But with a dwindling workforce expected to cover as many - if not more - square feet, few facilities teams have sufficient experienced staff with the bandwidth to undertake scheduled inspections with any regularity. And for the 41% of buildings that only detect water leaks through manual inspections, this presents huge risk.


3. Technology adoption is slow, for good reason

Technology is a logical answer to mitigating the risk of water leaks, and many of the facilities managers we’ve spoken to have already put at least one water leak detection technology through its paces. But over 60% of respondents in our study don’t currently use any technological solutions.

Why? Feedback we've received is that trust levels are low. Vendors have over-promised - and ultimately, under-delivered when it came to impact. Facilities managers who have tried 2 or 3 solutions already are understandably reluctant to invest the time and energy into putting yet another technology through its paces.

High costs don’t help the case for new tech either. When you take a broad view of costs - including solution purchase, installation, downtime and labor - you’re talking 5- to 6-figure numbers just to try to test whether something might work. When the C-suite is looking for optimized maintenance costs and quick time-to-ROI, it’s tough to make a business case that stacks up.

  Water leak inside a building  

Overcoming challenges to proactive water leak detection

We believe there are 3 key avenues of support that will move water leak detection from reactive to proactive:

1. Recognition that the old model is dying out - and openness to new solutions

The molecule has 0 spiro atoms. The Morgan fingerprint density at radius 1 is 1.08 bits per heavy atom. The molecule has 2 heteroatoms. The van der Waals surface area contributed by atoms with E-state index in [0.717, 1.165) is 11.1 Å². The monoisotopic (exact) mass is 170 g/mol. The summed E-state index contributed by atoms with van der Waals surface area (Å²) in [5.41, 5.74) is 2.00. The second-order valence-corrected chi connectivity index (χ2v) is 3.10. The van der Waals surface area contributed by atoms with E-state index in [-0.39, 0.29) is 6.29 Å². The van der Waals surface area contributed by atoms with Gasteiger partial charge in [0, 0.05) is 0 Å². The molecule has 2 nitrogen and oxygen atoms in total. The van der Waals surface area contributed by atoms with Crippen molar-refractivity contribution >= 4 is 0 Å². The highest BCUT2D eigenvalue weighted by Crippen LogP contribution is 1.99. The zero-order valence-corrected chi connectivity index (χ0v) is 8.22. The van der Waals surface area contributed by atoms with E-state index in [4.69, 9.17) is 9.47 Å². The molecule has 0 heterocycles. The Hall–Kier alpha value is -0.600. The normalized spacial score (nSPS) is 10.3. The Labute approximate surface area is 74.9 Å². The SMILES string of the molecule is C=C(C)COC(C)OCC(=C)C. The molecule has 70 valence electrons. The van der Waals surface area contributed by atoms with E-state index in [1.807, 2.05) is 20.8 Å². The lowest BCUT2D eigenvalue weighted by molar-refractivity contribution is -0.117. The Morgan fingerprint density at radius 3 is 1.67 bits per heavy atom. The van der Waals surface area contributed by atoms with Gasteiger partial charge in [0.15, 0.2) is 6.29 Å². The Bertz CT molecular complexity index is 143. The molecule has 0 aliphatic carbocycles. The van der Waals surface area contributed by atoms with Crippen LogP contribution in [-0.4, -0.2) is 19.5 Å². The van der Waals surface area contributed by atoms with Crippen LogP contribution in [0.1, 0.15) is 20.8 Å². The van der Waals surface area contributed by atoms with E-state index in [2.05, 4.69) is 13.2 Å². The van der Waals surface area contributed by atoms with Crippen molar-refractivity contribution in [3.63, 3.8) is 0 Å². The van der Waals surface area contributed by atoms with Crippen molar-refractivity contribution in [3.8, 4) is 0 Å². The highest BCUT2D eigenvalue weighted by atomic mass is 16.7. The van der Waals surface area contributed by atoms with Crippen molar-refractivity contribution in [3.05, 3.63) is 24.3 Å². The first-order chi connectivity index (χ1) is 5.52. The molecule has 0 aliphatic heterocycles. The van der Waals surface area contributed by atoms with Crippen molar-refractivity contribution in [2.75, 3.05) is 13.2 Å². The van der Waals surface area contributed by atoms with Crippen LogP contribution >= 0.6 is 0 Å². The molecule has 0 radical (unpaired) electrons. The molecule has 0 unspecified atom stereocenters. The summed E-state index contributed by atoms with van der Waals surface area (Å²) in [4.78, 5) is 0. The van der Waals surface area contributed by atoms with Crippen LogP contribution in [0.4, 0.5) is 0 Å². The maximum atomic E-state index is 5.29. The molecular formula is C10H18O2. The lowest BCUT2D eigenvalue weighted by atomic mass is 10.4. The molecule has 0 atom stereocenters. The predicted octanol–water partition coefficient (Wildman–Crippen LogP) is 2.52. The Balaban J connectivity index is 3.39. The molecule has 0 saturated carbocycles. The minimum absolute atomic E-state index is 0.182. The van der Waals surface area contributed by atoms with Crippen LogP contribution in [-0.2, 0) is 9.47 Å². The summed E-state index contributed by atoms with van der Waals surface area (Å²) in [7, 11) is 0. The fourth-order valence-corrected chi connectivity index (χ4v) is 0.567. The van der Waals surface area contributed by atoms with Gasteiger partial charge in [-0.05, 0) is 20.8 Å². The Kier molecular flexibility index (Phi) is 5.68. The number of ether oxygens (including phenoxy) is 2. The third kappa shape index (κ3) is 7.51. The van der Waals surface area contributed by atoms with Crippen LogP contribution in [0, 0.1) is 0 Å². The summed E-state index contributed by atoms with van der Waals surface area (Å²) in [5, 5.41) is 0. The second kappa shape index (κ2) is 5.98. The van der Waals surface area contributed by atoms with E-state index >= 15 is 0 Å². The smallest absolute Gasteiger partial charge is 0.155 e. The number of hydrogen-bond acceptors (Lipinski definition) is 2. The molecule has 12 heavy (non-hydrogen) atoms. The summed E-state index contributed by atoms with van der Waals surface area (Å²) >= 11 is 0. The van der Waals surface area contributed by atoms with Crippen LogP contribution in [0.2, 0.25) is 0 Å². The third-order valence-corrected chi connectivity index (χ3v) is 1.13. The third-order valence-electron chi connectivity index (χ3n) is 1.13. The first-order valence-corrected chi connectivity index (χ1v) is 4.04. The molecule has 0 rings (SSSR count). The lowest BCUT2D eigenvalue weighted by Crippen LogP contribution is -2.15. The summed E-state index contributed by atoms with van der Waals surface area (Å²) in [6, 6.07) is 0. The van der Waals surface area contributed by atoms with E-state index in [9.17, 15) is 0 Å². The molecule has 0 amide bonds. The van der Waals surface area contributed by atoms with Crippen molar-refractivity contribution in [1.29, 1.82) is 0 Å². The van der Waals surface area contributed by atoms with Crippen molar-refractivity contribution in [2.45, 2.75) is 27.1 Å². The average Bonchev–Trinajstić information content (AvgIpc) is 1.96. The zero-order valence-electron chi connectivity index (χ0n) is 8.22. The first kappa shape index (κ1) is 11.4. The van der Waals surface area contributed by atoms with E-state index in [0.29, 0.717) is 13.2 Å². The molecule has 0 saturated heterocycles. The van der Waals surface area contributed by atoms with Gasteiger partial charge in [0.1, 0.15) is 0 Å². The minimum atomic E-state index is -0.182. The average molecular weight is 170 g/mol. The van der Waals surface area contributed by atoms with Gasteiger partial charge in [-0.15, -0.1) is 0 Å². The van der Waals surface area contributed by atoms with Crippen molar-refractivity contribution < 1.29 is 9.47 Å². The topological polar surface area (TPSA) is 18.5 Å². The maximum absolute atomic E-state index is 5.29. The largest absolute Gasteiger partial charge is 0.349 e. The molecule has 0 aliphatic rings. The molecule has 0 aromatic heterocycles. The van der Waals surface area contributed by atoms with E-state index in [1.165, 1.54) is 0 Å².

Manually-led water leak detection is on its last legs - literally. Facilities managers need to face facts: manual inspections are labor-intensive, not cost effective, and nearly impossible to perform given the lack of trained staff. It’s time to seek a better set of solutions.

And that better set of solutions shouldn’t just be contained to what’s well-known, particularly as most of them focus on detecting leaks that are already larger. Facilities managers need to look at newer technologies, including those that detect leaks at an earlier stage.


2. Water leak detection solution vendor transparency

Vendors of water leak detection solutions need to be honest and transparent with owner-operators and facilities managers about the capabilities and suitable use cases for their technologies. Over 33% of facilities managers employ multiple solutions; if a technology isn’t a good fit for a specific use case, it doesn’t mean it might not suit elsewhere in a facility.

Vendors also need to be transparent about pricing, including the cost of installation, which can easily run into 5 figure sums for moderately sized projects.

And finally, vendors should be prepared to help their prospective customers to prepare a business case and/ or calculate potential ROI for the water leak detection solution.


3. C-level engagement and support

It’s critical that the C-suite don’t shy away from engaging with proactive water leak detection. It’s easy to simply accept the status quo, taking the attitude that “leaks happen, and we’ll claim the big ones on insurance”. But that kind of laziness will negatively impact the bottom line.

Engaging in and providing support for a strategic approach to water leak detection is a worthy time investment that will enhance operational efficiency, and ultimately lead to a healthier balance sheet.


Ready to take the next steps towards early water leak detection?

We'd love to help! Book a discovery call with our team.